Hinode views two solar eclipses

Nov 15, 2012 by Sabrina Savage And Karen C. Fox

Observers in Australia and the South Pacific were treated to a total solar eclipse on Nov. 13, 2012. The orbit of Hinode resulted in two eclipses this time, each with a somewhat different perspective. The first eclipse was total. During the second, the moon skimmed the left limb of the sun for a partial eclipse.

Hinode is a joint JAXA/ to study the connections of the Sun's surface magnetism, primarily in and around sunspots. NASA's Marshall Space Flight Center in Huntsville, Ala., manages Hinode science operation and oversaw development of the scientific instruments provided for the mission by NASA, and industry. The Harvard-Smithsonian Astrophysical Observatory in Cambridge, Mass., is the lead U.S. investigator for the X-ray Telescope.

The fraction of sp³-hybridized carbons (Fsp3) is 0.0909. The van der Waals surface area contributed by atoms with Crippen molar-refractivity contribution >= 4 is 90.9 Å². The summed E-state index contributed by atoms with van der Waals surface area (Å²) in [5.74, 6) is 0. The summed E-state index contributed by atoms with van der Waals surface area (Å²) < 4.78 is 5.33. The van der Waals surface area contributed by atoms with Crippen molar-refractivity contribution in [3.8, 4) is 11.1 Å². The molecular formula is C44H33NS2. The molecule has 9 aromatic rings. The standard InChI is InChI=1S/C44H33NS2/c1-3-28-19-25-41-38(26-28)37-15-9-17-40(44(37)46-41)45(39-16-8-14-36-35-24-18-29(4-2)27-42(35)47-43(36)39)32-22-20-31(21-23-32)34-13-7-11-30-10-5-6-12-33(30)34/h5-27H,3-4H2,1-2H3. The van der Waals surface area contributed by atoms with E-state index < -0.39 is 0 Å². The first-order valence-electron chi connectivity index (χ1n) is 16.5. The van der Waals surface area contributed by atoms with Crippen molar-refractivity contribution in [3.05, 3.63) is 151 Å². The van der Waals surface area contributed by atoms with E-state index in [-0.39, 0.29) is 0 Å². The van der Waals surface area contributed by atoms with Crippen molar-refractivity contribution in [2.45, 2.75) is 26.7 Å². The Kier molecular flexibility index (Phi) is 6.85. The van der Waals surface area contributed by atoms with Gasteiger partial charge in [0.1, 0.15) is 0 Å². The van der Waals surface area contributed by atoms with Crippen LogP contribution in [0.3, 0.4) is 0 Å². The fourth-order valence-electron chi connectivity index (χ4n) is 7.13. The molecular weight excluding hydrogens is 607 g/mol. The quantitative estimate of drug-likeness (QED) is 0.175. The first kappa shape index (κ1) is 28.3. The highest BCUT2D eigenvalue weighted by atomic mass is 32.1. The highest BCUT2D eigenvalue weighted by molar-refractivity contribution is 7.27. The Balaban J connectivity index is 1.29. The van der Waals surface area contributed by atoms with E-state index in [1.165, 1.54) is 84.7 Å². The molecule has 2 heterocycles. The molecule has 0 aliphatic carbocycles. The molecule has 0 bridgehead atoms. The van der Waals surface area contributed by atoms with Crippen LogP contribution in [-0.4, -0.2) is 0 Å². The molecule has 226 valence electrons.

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The JAXA/NASA Hinode mission witnessed two solar eclipses on Nov. 13, 2012, near in time to when a solar eclipse was visible in the southern hemisphere. This movie shows the first, a total eclipse. Credit: JAXA/NASA/SAO

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The second of two solar eclipses witnessed on Nov. 13, 2012 by Hinode, in which the moon skims the left limb of the sun for a partial eclipse. Credit: JAXA/NASA/SAO

The next apparent meeting of moon and sun will occur on May 10, 2013 and will again be visible from Australia and islands throughout the Pacific. The east coast of the U.S. will catch a piece of the subsequent eclipse as the sun rises on Nov. 3, 2013 , but it won't be until October of 2014 that most North Americans will again see their daylight dimmed by the moon.

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